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What happens if you spend too much time with your dog?

Spending time with your furry friend is one of life’s great joys. Dogs provide unconditional love, constant companionship, and endless entertainment. However, it is possible to have too much of a good thing. Overindulging your pet with nonstop attention and togetherness can lead to problems for both you and your pooch.

Your dog may develop separation anxiety

Dogs are social animals that thrive on human interaction. However, they still need to learn how to be alone and self-soothe. If your dog grows accustomed to constant human company, they may become overly dependent on you. When you do leave them alone, even for short periods, your dog may experience extreme distress and anxiety. Common signs of separation anxiety include barking, whining, pacing, destructive chewing, and bathroom accidents. This anxiety can be difficult to treat and may require medications, behavior modification training, and lifestyle changes.

Preventing separation anxiety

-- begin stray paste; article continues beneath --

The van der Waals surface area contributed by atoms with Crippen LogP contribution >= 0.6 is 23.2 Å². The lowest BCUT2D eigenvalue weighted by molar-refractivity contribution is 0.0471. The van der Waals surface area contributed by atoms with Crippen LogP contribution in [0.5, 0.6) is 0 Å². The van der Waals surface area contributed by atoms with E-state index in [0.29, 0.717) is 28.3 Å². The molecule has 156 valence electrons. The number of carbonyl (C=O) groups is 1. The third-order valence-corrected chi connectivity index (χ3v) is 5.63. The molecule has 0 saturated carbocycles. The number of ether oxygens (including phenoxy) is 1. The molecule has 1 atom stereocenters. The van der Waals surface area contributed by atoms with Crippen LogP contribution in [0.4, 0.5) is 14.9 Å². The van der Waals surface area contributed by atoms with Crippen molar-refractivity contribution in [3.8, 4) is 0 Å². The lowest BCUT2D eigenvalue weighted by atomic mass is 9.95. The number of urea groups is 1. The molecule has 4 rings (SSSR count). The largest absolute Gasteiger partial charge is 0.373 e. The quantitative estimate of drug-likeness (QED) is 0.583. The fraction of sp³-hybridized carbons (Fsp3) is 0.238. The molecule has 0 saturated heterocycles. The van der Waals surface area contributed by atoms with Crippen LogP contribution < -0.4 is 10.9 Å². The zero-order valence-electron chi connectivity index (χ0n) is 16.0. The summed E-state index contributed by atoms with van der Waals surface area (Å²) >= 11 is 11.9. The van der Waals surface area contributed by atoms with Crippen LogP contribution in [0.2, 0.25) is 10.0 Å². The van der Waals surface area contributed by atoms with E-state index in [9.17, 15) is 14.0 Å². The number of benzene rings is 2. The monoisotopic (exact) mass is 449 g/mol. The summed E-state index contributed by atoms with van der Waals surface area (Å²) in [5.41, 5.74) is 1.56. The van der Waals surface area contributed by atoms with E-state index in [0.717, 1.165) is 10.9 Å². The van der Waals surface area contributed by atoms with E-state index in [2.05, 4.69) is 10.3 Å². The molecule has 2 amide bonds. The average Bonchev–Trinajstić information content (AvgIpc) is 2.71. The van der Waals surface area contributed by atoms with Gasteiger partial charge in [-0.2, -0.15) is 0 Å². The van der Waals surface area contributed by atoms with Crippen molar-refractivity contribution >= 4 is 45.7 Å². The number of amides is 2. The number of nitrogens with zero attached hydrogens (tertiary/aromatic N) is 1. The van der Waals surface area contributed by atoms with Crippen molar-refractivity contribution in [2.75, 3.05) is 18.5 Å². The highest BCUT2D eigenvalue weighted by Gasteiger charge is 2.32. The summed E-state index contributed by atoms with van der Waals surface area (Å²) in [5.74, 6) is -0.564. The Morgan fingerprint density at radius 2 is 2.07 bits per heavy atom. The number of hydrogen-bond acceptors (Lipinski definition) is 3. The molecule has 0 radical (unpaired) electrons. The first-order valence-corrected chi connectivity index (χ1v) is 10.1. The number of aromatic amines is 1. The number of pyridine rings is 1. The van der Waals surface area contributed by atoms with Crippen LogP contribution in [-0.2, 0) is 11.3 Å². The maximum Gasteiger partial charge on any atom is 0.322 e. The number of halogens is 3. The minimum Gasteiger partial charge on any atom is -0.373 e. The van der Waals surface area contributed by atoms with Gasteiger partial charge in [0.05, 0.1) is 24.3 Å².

Luckily, there are some simple ways to prevent your dog from developing separation anxiety. Make sure your dog has plenty of physical and mental stimulation through walks, play time, and enrichment activities like puzzle toys. Provide a predictable daily routine with designated alone time. Give your dog an intriguing chew toy or food puzzle when you leave to distract them in your absence. Start with very brief departures and absences and gradually increase the duration.

Treating existing separation anxiety

If your dog already shows signs of separation anxiety, take steps to reverse the extreme attachment. Start by desensitizing your dog to pre-departure cues like putting on your coat or jingling your keys. Give your dog a special treat or toy only when left alone to build positive associations. Try calming supplements or pheromone diffusers to ease anxiety while you’re gone. In extreme cases, anti-anxiety medication may be recommended by your veterinarian. Seek help from a professional dog trainer or behaviorist if your dog’s separation anxiety doesn’t improve.

You and your dog may become co-dependent

Just as your dog relies heavily on you, you may start to rely too much on your dog for constant companionship. This co-dependent relationship isn’t healthy for either of you. You and your dog should be able to function independently. Clingy, attention-seeking behavior in your dog should not be rewarded with nonstop petting, praise, or treats. And you shouldn’t depend on your dog’s presence for your own happiness, security, or emotional stability.

Encouraging independence